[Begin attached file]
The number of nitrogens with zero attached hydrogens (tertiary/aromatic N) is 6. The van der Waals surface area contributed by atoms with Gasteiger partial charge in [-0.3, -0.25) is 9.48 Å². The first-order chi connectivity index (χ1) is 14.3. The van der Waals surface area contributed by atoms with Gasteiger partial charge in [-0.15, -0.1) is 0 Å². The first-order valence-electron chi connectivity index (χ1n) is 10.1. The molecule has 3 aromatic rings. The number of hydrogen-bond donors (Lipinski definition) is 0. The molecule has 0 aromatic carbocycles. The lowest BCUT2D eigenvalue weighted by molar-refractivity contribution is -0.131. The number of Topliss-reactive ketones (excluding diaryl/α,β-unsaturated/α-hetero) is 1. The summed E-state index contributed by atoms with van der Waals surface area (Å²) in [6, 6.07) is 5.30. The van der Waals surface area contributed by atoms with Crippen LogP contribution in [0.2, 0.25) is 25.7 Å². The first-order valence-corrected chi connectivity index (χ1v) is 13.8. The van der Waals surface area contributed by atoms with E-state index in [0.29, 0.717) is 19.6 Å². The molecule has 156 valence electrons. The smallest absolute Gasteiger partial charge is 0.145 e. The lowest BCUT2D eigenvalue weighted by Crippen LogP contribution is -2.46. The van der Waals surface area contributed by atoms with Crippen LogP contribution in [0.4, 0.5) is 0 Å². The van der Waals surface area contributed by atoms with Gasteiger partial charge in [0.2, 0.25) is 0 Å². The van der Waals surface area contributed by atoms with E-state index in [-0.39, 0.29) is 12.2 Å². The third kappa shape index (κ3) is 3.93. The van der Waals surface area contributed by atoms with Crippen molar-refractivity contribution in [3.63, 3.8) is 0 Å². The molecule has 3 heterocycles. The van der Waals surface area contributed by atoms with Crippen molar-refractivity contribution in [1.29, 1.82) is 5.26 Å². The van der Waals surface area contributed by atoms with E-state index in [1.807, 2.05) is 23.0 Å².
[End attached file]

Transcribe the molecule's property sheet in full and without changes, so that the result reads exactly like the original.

The number of nitrogens with zero attached hydrogens (tertiary/aromatic N) is 6. The van der Waals surface area contributed by atoms with Gasteiger partial charge in [-0.3, -0.25) is 9.48 Å². The first-order chi connectivity index (χ1) is 14.3. The van der Waals surface area contributed by atoms with Gasteiger partial charge in [-0.15, -0.1) is 0 Å². The first-order valence-electron chi connectivity index (χ1n) is 10.1. The molecule has 3 aromatic rings. The number of hydrogen-bond donors (Lipinski definition) is 0. The molecule has 0 aromatic carbocycles. The lowest BCUT2D eigenvalue weighted by molar-refractivity contribution is -0.131. The number of Topliss-reactive ketones (excluding diaryl/α,β-unsaturated/α-hetero) is 1. The summed E-state index contributed by atoms with van der Waals surface area (Å²) in [6, 6.07) is 5.30. The van der Waals surface area contributed by atoms with Crippen LogP contribution in [0.2, 0.25) is 25.7 Å². The first-order valence-corrected chi connectivity index (χ1v) is 13.8. The van der Waals surface area contributed by atoms with E-state index in [0.29, 0.717) is 19.6 Å². The molecule has 156 valence electrons. The smallest absolute Gasteiger partial charge is 0.145 e. The lowest BCUT2D eigenvalue weighted by Crippen LogP contribution is -2.46. The van der Waals surface area contributed by atoms with Crippen LogP contribution in [0.4, 0.5) is 0 Å². The van der Waals surface area contributed by atoms with Gasteiger partial charge in [0.2, 0.25) is 0 Å². The van der Waals surface area contributed by atoms with E-state index in [-0.39, 0.29) is 12.2 Å². The third kappa shape index (κ3) is 3.93. The van der Waals surface area contributed by atoms with Crippen molar-refractivity contribution in [3.63, 3.8) is 0 Å². The molecule has 3 heterocycles. The van der Waals surface area contributed by atoms with Crippen molar-refractivity contribution in [1.29, 1.82) is 5.26 Å². The van der Waals surface area contributed by atoms with E-state index in [1.807, 2.05) is 23.0 Å².